In case you haven’t heard yet…the rain is coming back, baby! It’s been an absolutely brutal few weeks with smoke that just didn’t want to go away. At the time of writing this on Thursday morning, most of the area ranges from AQIs in the Unhealthy to Very Unhealthy categories, with some stations even in the Hazardous category.
Check out the map that displays the AQIs for Thursday morning below, courtesy of the Washington Smoke Blog.
Zeroing in on the monitor at Lake Forest Park Town Center, we can see the history of AQIs over the past several days.
Just by eyeballing it, we can see that air quality has been Unhealthy for Sensitive Groups (orange) or worse about half of the time over the past 10 days or so — and it’s been noticeable. The smell outside has been awful. I hope everyone has been careful and limiting time outdoors when possible. I’ve seen that many outdoor sporting events have been postponed or cancelled as a result of the smoke, which I am very glad to see. At these concentrations, even healthy individuals can be impacted by the unhealthy air.
My former professor, Cliff Mass, wrote an excellent blog on why the air quality has been so bad, particularly this week, even when the fires in our state have not been that bad. I encourage you to check it out here.
Thankfully, we are finally about to turn the corner, stepping away from the extension of summer and toward the weather that we should have been seeing for weeks now. The rain is coming!
Since the start of meteorological fall (Sept. 1), Paine Field has only seen 0.07 inches of rain through Oct. 19 — the lowest on available record. The second lowest in the same period was 1.33 inches. It wasn’t even close.
If we look at Sea-Tac’s more complete and longstanding data, this year is tied for the second lowest amount in the same date range, which can be seen in the chart below.
Friday is the big day. By Friday afternoon, the first of a series of fronts is expected to arrive. You better believe I will be outside rejoicing when we finally see those glorious raindrops falling from the sky. The rain is expected to continue through Friday night and into Saturday. Saturday should be more showery. In all, models are suggesting a little more than a half-inch of rain will fall from Friday into Saturday, which would more than double the amount of rain we’ve seen since July 1—a span of over 110 days. Holy cow.
A break in between storms is expected on Sunday, with mostly dry weather before the second system that’s due Sunday night into Monday. A third system is expected Tuesday night into Wednesday.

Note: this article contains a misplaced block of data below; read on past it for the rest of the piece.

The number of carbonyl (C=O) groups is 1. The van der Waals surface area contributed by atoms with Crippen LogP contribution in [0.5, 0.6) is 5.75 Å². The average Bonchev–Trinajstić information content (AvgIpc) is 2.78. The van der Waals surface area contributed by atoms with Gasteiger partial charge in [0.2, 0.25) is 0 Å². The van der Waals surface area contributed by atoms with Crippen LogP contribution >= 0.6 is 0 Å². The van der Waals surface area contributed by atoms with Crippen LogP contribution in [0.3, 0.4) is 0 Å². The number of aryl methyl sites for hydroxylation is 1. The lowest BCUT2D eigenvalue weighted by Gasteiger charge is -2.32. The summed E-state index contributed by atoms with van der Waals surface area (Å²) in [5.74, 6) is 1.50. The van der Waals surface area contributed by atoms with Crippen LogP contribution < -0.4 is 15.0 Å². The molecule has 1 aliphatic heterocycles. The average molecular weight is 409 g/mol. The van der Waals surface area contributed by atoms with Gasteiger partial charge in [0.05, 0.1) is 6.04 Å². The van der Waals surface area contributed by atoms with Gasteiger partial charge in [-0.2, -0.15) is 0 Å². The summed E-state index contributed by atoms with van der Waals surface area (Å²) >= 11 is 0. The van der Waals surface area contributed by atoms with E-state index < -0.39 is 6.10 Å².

Besides the rain, one of the biggest shocks coming this weekend may be the cooler temperatures. At this point of the year, average high temperatures are near the mid-50s with average lows in the mid-40s. As the forecast graphic shows, highs on Friday and Saturday are looking to be in the low 50s, which is below average. We have not seen high temperatures this low since May, so it may take a bit to adjust to. Temperatures are expected to be closer to normal starting Sunday and into next week. Even this will feel quite chilly compared to last Sunday’s record-setting 87-degree day (that’s nearly a 30-degree difference in just a week!).
With this change in the weather pattern, it’s important to remember how to safely drive in the rain. Check out the following graphic, courtesy of the National Weather Service.
To say that fall weather is long overdue is quite the understatement, but I think most of us are ready for the cooler weather and rain. I think if most people had to choose from hot/smoky weather and cool/rainy weather, there would be no contest — so enjoy your victory this weekend! Fall is finally upon us. Better late than never!
Have a great weekend.
— By Kelsie Nelson
Kelsie Nelson is a meteorologist and recent University of Washington graduate who grew up in Lynnwood and now lives in Kenmore. After writing weather blogs as a KOMO News intern, she discovered a passion for writing about weather. You can learn more in her blog www.wxnoggin.com and you can also follow her on Twitter at @kels_wx3. Questions can be directed to Kelsie at firstname.lastname@example.org.
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